In this example, we submit a job array of 31 subjobs. Note the -J 1-992:**32**, this must be the same as the number sent to numtasks file. Each subjob will run on full node and process 16 input files in parallel, 32 in total per subjob. Every subjob is assumed to complete in less than 2 hours.
In this example, we submit a job array of 31 subjobs. Note the -J 1-992:**32**, this must be the same as the number sent to numtasks file. Each subjob will run on one full node and process 16 input files in parallel, 32 in total per subjob. Every subjob is assumed to complete in less than 2 hours.
!!! hint
Use #PBS directives in the beginning of the jobscript file, dont' forget to set your valid PROJECT_ID and desired queue.
Use #PBS directives at the beginning of the jobscript file, don't forget to set your valid PROJECT_ID and desired queue.
## Examples
Download the examples in [capacity.zip](capacity.zip), illustrating the above listed ways to run huge number of jobs. We recommend to try out the examples, before using this for running production jobs.
Download the examples in [capacity.zip](capacity.zip), illustrating the above listed ways to run a huge number of jobs. We recommend trying out the examples before using this for running production jobs.
Unzip the archive in an empty directory on Anselm and follow the instructions in the README file
......
# Compute Nodes
## Nodes Configuration
## Node Configuration
Anselm is cluster of x86-64 Intel based nodes built on Bull Extreme Computing bullx technology. The cluster contains four types of compute nodes.
Anselm is cluster of x86-64 Intel based nodes built with Bull Extreme Computing bullx technology. The cluster contains four types of compute nodes.
### Compute Nodes Without Accelerator
### Compute Nodes Without Accelerators
* 180 nodes
* 2880 cores in total
......@@ -14,7 +14,7 @@ Anselm is cluster of x86-64 Intel based nodes built on Bull Extreme Computing bu
* bullx B510 blade servers
* cn[1-180]
### Compute Nodes With GPU Accelerator
### Compute Nodes With a GPU Accelerator
* 23 nodes
* 368 cores in total
......@@ -25,7 +25,7 @@ Anselm is cluster of x86-64 Intel based nodes built on Bull Extreme Computing bu
* bullx B515 blade servers
* cn[181-203]
### Compute Nodes With MIC Accelerator
### Compute Nodes With a MIC Accelerator
* 4 nodes
* 64 cores in total
......@@ -42,26 +42,26 @@ Anselm is cluster of x86-64 Intel based nodes built on Bull Extreme Computing bu
* 32 cores in total
* 2 Intel Sandy Bridge E5-2665, 8-core, 2.4GHz processors per node
* 512 GB of physical memory per node
* two 300GB SAS 3,5”15krpm HDD (RAID1) per node
* two 300GB SAS 3,5” 15krpm HDD (RAID1) per node
* two 100GB SLC SSD per node
* bullx R423-E3 servers
* cn[208-209]
![](../img/bullxB510.png)
**Figure Anselm bullx B510 servers**
**Anselm bullx B510 servers**
### Compute Nodes Summary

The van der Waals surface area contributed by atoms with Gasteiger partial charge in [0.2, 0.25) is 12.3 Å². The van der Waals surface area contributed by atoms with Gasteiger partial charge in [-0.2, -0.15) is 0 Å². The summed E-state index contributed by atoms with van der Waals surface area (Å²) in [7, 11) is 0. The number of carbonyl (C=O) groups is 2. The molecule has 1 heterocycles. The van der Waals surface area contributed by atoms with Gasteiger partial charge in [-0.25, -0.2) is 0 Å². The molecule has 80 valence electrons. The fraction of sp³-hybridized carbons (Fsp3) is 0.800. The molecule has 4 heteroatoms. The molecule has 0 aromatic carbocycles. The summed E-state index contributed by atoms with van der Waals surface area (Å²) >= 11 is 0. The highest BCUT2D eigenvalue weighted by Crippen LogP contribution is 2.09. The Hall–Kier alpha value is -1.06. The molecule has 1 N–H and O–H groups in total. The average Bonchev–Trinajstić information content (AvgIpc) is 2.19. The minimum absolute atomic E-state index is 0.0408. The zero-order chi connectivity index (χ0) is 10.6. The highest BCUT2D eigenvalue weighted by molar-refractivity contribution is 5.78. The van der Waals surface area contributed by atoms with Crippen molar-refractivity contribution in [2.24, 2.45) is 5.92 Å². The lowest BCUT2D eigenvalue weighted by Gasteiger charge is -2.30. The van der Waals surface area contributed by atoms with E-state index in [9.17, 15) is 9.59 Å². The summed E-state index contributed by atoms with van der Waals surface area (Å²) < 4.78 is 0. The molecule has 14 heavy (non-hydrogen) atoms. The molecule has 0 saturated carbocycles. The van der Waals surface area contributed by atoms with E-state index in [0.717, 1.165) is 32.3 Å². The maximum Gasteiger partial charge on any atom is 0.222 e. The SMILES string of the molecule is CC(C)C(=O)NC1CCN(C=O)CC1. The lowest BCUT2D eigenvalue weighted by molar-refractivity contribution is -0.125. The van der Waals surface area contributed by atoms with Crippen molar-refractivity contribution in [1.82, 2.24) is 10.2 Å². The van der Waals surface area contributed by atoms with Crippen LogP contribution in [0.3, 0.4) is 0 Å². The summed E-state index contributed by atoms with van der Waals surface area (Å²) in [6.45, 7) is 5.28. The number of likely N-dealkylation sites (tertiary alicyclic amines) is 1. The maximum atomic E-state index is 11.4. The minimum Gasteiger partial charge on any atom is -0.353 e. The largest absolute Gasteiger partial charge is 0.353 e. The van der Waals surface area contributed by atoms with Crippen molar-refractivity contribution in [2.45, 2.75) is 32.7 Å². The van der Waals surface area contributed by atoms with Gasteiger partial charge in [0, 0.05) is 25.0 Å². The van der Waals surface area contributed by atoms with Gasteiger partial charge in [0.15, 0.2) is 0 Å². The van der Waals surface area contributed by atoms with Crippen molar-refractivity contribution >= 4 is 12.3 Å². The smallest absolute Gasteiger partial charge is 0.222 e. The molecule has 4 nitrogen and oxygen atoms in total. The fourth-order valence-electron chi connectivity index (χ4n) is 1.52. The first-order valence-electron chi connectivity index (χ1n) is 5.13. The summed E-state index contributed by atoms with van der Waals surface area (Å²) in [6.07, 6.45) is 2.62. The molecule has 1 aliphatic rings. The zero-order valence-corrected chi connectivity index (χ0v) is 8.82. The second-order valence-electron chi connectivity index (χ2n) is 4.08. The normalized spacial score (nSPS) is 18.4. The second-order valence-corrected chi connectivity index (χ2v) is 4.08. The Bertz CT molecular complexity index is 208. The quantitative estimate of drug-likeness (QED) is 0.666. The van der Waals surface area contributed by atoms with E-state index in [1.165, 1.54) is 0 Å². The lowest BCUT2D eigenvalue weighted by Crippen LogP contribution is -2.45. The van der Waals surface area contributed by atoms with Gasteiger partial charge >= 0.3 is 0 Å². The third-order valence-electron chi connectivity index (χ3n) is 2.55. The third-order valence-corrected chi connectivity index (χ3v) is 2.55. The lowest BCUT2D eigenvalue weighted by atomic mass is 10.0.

### Compute Node Summary
| Node type | Count | Range | Memory | Cores | [Access](resources-allocation-policy/) |
| -------------------------- | ----- | ----------- | ------ | ----------- | -------------------------------------- |
| Nodes without accelerator | 180 | cn[1-180] | 64GB | 16 @ 2.4GHz | qexp, qprod, qlong, qfree, qatlas, qprace |
| Nodes with GPU accelerator | 23 | cn[181-203] | 96GB | 16 @ 2.3GHz | qnvidia, qexp, qatlas |
| Nodes with MIC accelerator | 4 | cn[204-207] | 96GB | 16 @ 2.3GHz | qmic, qexp |
| Fat compute nodes | 2 | cn[208-209] | 512GB | 16 @ 2.4GHz | qfat, qexp |
| Node type | Count | Range | Memory | Cores | [Access](resources-allocation-policy/) |
| ---------------------------- | ----- | ----------- | ------ | ----------- | -------------------------------------- |
| Nodes without an accelerator | 180 | cn[1-180] | 64GB | 16 @ 2.4GHz | qexp, qprod, qlong, qfree, qprace, qatlas |
| Nodes with a GPU accelerator | 23 | cn[181-203] | 96GB | 16 @ 2.3GHz | qgpu, qexp |
| Nodes with a MIC accelerator | 4 | cn[204-207] | 96GB | 16 @ 2.3GHz | qmic, qexp |
| Fat compute nodes | 2 | cn[208-209] | 512GB | 16 @ 2.4GHz | qfat, qexp |
## Processor Architecture
Anselm is equipped with Intel Sandy Bridge processors Intel Xeon E5-2665 (nodes without accelerator and fat nodes) and Intel Xeon E5-2470 (nodes with accelerator). Processors support Advanced Vector Extensions (AVX) 256-bit instruction set.
Anselm is equipped with Intel Sandy Bridge processors Intel Xeon E5-2665 (nodes without accelerators and fat nodes) and Intel Xeon E5-2470 (nodes with accelerators). The processors support Advanced Vector Extensions (AVX) 256-bit instruction set.
### Intel Sandy Bridge E5-2665 Processor
......@@ -83,7 +83,7 @@ Anselm is equipped with Intel Sandy Bridge processors Intel Xeon E5-2665 (nodes
* L3: 20 MB per processor
* memory bandwidth at the level of the processor: 38.4 GB/s
Nodes equipped with Intel Xeon E5-2665 CPU have set PBS resource attribute cpu_freq = 24, nodes equipped with Intel Xeon E5-2470 CPU have set PBS resource attribute cpu_freq = 23.
Nodes equipped with Intel Xeon E5-2665 CPU have a set PBS resource attribute cpu_freq = 24, nodes equipped with Intel Xeon E5-2470 CPU have set PBS resource attribute cpu_freq = 23.
```console
$ qsub -A OPEN-0-0 -q qprod -l select=4:ncpus=16:cpu_freq=24 -I
......@@ -99,7 +99,7 @@ $ qsub -A OPEN-0-0 -q qprod -l select=4:ncpus=16 -l cpu_turbo_boost=0 -I
## Memory Architecture
### Compute Node Without Accelerator
### Compute Nodes Without Accelerators
* 2 sockets
* Memory Controllers are integrated into processors.
......@@ -109,7 +109,7 @@ $ qsub -A OPEN-0-0 -q qprod -l select=4:ncpus=16 -l cpu_turbo_boost=0 -I